for the 2020 season the Port of Halifax is expecting 203 vessel calls carrying approximately 350,000 cruise guests. For local tourism providers, planning for the upcoming season is well underway.
2020 Halifax Cruise highlights include:
Eleven (11) scheduled inaugural calls in 2020, starting with the arrival of Norwegian Star on April 11 and flowed by Hanseatic Inspiration (May 20), Empress of the Seas (May 23), Amsterdam (June 1), Norwegian Pearl (June 8), Oasis of the Seas (June 25), Island Princess (Aug 6), Carnival Radiance (Sept 11), Norwegian Encore (Sept 12), Amundsen (Sept 13), and Evrima (Sept 25)
Four (4) visits from Queen Mary 2 on July 1-2, August 2, September 23 and October 21
Two (2) visits from Disney Magic on October 10 and October 19
September 25 is expected to be the busiest passenger day with over 10,000 cruise guests on five vessels
Recent rail blockages are beginning to severely effect the port of Halifax. Yesterday ACL announced they were no longer calling in Halifax as long as rail service is limited, routing traffic through New York instead. ACL has a contract with CERES until 2022, and calls twice a week with containers and RO-RO traffic.
Hapag-Lloyd, and the Alliance is still calling in Halifax, but is considering re-routing cargo, as is ZIM. Hapag-Lloyd released this statement Wednesday.
The blockades of key rail track and Port Infrastructure facilities throughout Canada continues and the Federal and Provincial Governments remain in dialogue as they seek a resolution with the Indigenous communities across the country.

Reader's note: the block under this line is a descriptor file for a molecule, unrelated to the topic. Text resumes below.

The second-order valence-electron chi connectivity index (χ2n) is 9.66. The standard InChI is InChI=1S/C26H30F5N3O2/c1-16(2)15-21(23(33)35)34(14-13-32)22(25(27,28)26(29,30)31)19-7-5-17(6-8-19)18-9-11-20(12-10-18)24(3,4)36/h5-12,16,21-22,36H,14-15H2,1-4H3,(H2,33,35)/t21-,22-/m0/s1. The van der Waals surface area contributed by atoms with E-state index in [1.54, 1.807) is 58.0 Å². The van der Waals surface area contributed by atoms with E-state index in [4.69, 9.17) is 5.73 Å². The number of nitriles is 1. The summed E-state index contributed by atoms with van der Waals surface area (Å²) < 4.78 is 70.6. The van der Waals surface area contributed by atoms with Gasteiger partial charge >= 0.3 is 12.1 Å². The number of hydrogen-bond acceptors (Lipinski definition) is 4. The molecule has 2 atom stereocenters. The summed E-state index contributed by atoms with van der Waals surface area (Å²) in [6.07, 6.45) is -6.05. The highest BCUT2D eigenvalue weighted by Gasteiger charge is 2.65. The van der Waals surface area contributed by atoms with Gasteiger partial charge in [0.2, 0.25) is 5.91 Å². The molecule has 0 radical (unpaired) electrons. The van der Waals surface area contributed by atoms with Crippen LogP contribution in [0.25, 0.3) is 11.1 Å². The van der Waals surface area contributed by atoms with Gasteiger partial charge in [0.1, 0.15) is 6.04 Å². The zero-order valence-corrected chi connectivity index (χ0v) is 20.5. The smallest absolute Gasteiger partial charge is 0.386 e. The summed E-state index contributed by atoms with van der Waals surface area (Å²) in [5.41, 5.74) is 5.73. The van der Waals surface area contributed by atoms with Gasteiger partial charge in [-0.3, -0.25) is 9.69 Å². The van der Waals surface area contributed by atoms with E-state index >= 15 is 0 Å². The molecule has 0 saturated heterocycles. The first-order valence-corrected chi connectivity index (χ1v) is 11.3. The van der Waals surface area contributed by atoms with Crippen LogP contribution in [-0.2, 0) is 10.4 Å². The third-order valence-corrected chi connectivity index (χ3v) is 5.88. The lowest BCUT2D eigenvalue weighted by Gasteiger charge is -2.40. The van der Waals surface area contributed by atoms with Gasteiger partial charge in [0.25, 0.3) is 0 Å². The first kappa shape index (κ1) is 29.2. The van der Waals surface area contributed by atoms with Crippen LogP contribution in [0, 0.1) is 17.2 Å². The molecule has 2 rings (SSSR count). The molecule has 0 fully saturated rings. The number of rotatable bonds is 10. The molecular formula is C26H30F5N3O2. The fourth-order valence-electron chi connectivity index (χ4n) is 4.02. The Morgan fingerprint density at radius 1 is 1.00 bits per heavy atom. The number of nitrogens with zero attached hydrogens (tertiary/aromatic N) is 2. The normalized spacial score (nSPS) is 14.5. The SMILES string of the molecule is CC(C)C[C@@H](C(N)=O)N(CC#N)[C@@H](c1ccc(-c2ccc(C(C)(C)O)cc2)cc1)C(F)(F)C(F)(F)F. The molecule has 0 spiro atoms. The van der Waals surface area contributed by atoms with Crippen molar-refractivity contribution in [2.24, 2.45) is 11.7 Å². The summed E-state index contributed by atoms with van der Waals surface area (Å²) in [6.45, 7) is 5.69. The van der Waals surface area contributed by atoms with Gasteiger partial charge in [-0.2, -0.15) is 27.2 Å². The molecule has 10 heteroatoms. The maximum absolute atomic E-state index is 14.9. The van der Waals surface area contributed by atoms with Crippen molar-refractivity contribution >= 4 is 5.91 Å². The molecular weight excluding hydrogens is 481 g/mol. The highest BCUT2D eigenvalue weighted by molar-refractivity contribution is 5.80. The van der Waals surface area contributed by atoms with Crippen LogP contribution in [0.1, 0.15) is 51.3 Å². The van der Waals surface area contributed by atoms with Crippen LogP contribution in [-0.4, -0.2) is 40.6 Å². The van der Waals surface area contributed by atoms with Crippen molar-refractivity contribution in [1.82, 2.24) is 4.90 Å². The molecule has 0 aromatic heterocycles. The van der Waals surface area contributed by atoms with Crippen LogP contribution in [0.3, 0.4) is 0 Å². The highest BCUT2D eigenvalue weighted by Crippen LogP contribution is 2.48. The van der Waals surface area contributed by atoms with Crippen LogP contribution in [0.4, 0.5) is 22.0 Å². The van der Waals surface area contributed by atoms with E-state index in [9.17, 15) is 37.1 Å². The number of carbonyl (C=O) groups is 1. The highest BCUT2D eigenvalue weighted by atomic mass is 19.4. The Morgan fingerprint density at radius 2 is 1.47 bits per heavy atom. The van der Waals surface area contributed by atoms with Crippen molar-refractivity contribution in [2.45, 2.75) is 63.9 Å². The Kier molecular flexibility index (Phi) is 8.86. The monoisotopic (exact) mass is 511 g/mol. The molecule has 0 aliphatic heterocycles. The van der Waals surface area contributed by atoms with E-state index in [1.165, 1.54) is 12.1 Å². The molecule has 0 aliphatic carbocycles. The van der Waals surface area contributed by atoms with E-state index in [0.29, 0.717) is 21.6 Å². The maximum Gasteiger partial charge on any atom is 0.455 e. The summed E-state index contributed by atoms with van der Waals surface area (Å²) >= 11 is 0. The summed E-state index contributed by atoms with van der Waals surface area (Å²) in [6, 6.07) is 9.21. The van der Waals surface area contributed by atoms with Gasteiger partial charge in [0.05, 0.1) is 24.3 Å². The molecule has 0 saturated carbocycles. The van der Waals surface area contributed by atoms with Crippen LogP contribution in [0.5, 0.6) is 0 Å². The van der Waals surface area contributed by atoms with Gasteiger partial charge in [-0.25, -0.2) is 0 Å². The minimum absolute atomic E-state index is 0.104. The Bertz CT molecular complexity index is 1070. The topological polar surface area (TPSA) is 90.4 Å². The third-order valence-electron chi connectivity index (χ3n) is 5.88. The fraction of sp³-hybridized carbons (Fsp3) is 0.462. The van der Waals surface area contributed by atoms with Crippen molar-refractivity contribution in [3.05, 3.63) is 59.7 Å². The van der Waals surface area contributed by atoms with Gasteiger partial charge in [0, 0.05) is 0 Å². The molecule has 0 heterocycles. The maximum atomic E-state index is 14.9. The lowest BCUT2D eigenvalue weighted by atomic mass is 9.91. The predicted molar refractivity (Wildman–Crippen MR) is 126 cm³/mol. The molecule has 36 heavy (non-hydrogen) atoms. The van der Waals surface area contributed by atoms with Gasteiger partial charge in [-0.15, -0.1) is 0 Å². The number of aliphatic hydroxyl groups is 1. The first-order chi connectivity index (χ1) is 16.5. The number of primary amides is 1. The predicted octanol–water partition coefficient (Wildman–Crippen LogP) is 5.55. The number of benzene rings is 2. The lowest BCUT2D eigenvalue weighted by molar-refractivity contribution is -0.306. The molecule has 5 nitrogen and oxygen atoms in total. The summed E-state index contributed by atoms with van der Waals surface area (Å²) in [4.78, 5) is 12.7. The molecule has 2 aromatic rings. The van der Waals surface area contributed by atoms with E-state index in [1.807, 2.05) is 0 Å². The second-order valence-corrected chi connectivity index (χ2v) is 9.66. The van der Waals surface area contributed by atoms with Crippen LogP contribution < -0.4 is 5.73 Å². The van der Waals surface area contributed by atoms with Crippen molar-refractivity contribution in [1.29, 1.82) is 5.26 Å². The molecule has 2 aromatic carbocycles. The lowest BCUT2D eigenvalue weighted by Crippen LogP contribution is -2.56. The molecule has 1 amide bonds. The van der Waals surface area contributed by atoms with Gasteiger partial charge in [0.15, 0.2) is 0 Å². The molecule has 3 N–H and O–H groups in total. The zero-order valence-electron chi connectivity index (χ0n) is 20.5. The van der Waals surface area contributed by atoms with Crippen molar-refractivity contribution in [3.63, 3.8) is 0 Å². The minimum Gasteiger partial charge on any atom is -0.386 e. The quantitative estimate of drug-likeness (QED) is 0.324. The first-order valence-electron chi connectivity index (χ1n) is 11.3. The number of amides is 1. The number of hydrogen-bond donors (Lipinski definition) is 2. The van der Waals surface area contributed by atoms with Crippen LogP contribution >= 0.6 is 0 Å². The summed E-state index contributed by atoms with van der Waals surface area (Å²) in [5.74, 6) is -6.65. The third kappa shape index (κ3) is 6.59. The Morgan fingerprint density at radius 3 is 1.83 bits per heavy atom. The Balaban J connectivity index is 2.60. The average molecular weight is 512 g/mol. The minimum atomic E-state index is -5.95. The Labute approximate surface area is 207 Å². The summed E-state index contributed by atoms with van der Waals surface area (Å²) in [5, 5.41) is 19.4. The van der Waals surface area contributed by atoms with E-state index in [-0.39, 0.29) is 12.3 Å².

There have been no material changes to the state of the blockades as communicated in our previous letter. CP Rail tracks remain comparatively clear.
Prince Rupert is now clear and the recovery is underway.
The blockade in Ontario remains in place, and CN’s Eastern Canadian network is more or less shutdown. A limited number of trains are operating in the Halifax/Montreal corridor. Various options to move /divert cargo out of Halifax are being explored.
It is not clear yet how long the protests could last and the disruption continues as the blockades enter their third week. There has been inevitable disruption to the Rail transportation of both domestic and International shipments for which we apologize.
This is a continuing situation and we will provide you with regular updates.
Hapag-lloyd Feb 19 Statement